The politics of policymaking

Course content

This course aims to introduce students to the political nature of the policy and decision-making process. It invites students to critically consider rational problem-solving accounts of policymaking in light of theories and empirical case studies that highlight the role of power and beliefs in policy decision-making and implementation. The course explores the different ways in which institutions, ideology, and participation in shaping who gets to decide what, when, for whom, and to what end. In it, students will explore questions like: ‘What is the nature of policymakers’ rationality?’ and ‘Is evidence-based policymaking non-ideological?’.

In sum, the course aims:

To introduce students to the theories, concepts and methods with which to compare, critically understand and systematically 

  • analyse the policy process, from decision-making to implementation and beyond;
  • To familiarise students with the role of power and beliefs in ordering policy preferences, shaping institutions and structuring group participation in the decision-making process;
  • To provide students with a critical understanding of the role past and present policies play in shaping people’s lived experience;
  • To help students acquire the practical skills to research and critically analyse, evaluate and generate well-founded and insightful assessments of the impact of policies on different groups’ political, economic, and social equality.

 

To do this, the course is structured into four parts. Part one introduces the different accounts of the policy process, contrasting linear, rational, instrumental problem-solving conceptions to those that underscore the role of power, affect, and belief in making and implementing public action. Part two focuses on the different actors, venues, and processes involved in the policy process in a way that draws attention to the central role of struggles over meanings, values, and resources. Drawing on empirical case studies, part three problematises contemporary accounts of rational, ordered, and ‘neutral’ policymaking, recasting it as a complex process in which ideology and social norms retain a central role. Finally, part four explores the way in which policy itself structures people’s lived experience and can contribute to creating and entrenching differences in status and welfare for different groups.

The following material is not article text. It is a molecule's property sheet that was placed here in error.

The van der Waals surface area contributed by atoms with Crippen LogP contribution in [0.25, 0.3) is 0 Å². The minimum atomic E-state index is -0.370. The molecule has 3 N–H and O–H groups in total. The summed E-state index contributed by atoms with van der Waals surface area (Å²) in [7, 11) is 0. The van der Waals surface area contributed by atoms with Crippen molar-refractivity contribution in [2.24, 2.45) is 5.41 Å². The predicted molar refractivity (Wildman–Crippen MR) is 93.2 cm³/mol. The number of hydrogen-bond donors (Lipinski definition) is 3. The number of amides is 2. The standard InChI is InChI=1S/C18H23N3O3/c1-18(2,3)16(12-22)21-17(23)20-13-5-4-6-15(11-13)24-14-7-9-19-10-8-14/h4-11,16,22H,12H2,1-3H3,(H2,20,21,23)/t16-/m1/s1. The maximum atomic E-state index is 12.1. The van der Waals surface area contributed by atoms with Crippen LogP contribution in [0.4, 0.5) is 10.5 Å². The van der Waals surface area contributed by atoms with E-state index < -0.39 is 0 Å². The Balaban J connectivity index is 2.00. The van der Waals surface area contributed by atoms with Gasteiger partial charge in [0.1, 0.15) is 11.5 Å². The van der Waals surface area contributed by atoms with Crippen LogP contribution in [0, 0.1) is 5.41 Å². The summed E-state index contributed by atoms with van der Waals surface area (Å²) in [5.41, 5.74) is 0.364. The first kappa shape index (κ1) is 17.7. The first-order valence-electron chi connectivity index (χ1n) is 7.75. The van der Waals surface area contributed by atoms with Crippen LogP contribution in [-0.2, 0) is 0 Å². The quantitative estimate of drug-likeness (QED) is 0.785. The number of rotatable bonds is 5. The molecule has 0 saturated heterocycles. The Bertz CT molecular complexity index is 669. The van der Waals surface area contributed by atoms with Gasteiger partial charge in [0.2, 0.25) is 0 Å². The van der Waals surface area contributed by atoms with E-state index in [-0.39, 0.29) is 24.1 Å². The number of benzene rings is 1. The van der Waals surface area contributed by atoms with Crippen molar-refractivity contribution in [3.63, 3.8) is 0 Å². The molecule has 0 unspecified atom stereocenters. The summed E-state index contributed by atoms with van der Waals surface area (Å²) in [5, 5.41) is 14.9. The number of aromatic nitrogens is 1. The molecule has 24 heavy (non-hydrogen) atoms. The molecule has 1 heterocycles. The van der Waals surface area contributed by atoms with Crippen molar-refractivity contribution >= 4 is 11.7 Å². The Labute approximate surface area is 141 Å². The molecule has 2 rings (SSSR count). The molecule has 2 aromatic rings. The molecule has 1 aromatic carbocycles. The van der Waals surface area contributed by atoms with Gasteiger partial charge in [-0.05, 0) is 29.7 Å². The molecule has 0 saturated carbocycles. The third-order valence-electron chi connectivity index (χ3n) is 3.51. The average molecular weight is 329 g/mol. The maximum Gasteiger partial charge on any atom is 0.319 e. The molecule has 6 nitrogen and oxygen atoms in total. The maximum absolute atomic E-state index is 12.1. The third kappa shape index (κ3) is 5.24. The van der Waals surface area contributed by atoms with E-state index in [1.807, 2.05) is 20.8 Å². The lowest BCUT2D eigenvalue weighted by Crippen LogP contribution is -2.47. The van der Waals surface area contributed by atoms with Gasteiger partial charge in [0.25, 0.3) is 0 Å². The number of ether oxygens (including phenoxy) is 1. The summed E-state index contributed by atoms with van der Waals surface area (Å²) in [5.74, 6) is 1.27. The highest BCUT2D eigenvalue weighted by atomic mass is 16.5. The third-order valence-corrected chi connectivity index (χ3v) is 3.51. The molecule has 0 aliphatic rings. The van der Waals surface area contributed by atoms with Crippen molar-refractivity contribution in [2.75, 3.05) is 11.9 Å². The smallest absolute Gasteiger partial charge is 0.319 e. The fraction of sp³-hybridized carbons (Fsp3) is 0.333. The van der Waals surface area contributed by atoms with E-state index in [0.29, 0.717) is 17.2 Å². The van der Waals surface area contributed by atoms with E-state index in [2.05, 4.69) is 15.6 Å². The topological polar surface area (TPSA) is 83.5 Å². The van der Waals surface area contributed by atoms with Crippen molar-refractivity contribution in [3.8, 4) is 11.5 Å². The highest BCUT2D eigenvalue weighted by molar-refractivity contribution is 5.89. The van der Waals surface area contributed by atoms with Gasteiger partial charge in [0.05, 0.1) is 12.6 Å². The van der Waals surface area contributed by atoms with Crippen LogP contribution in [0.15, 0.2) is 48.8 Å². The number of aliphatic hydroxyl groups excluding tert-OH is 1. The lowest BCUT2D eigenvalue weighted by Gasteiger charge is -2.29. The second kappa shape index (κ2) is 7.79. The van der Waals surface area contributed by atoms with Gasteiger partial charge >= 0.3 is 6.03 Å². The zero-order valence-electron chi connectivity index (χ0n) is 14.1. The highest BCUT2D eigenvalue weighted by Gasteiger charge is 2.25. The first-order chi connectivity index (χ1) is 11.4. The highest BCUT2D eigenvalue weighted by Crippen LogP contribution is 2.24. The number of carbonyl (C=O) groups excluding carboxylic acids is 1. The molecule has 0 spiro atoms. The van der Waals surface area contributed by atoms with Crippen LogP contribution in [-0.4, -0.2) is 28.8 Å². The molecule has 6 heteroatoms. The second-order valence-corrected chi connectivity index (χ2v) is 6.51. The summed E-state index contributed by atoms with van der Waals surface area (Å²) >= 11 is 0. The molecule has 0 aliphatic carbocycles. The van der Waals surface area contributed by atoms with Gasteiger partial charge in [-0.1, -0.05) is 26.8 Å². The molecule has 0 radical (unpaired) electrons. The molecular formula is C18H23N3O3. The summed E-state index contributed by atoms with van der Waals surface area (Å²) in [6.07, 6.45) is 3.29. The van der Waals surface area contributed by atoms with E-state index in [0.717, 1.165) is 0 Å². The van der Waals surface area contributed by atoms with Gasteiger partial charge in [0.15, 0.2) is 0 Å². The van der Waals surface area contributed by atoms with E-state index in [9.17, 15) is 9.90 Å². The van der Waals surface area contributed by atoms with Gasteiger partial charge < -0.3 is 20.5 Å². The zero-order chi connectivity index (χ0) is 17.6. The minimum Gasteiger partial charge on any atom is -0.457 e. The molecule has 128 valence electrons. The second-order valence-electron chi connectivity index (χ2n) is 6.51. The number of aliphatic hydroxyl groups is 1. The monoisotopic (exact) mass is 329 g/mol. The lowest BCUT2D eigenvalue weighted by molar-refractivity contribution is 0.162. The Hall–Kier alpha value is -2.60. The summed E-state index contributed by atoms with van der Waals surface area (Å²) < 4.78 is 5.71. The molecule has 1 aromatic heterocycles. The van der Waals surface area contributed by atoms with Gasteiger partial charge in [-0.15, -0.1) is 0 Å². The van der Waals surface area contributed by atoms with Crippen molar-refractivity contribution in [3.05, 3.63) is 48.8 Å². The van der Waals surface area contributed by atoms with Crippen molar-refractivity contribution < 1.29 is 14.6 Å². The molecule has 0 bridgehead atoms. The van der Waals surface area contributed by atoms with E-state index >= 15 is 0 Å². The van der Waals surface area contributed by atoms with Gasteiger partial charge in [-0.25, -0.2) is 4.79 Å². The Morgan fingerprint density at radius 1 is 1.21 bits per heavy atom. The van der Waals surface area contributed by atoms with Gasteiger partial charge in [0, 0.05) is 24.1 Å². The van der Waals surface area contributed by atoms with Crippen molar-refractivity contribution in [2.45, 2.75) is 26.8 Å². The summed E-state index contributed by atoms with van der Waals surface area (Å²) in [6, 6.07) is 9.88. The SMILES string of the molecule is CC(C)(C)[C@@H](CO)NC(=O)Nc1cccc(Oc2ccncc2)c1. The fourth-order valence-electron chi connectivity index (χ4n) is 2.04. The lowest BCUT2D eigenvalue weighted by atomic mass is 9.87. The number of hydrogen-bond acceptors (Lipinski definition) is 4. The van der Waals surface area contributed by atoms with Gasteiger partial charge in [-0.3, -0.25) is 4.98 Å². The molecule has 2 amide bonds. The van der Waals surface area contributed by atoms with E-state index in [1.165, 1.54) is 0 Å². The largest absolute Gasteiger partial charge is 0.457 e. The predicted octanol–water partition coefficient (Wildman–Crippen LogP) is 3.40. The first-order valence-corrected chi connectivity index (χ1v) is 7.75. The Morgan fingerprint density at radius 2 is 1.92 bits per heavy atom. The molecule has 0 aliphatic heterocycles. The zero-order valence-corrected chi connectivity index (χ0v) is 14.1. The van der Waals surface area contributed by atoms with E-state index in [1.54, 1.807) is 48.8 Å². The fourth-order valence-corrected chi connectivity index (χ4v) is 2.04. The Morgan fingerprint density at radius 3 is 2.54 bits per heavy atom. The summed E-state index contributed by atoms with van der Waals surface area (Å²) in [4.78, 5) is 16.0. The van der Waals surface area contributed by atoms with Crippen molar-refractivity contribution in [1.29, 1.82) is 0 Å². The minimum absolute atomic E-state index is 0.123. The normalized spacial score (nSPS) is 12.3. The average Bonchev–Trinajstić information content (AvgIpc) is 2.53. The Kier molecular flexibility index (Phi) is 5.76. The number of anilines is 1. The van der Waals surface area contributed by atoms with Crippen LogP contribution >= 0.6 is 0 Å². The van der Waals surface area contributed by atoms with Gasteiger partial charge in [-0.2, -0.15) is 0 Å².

The weekly content is structured as follows:

  1. 1. Introduction:
  2. 2. The evolving ‘policy sciences’
  3. 3. Policymaking as ‘powering and puzzling’
  4. 4. In/Out: The power in participation
  5. 5. The politics of institutional design
  6. 6. The politics of policy problems
  7. 7. Beyond ideology? Parties, Promises, and New Public Management
  8. 8. ‘What matters is what works’: The politics of evidence
  9. 9. Accounting for complexity: Governance vs Government
  10. 10. Persuasion or problem-solving? The politics of effective policy analysis
  11. 11. Deserving vs Undeserving: Policymaking as social construction and choice-making
  12. 12. Policymaking ‘for democracy’?
  13. 13. The politics of policy success (and failure)
  14. 14. Conclusion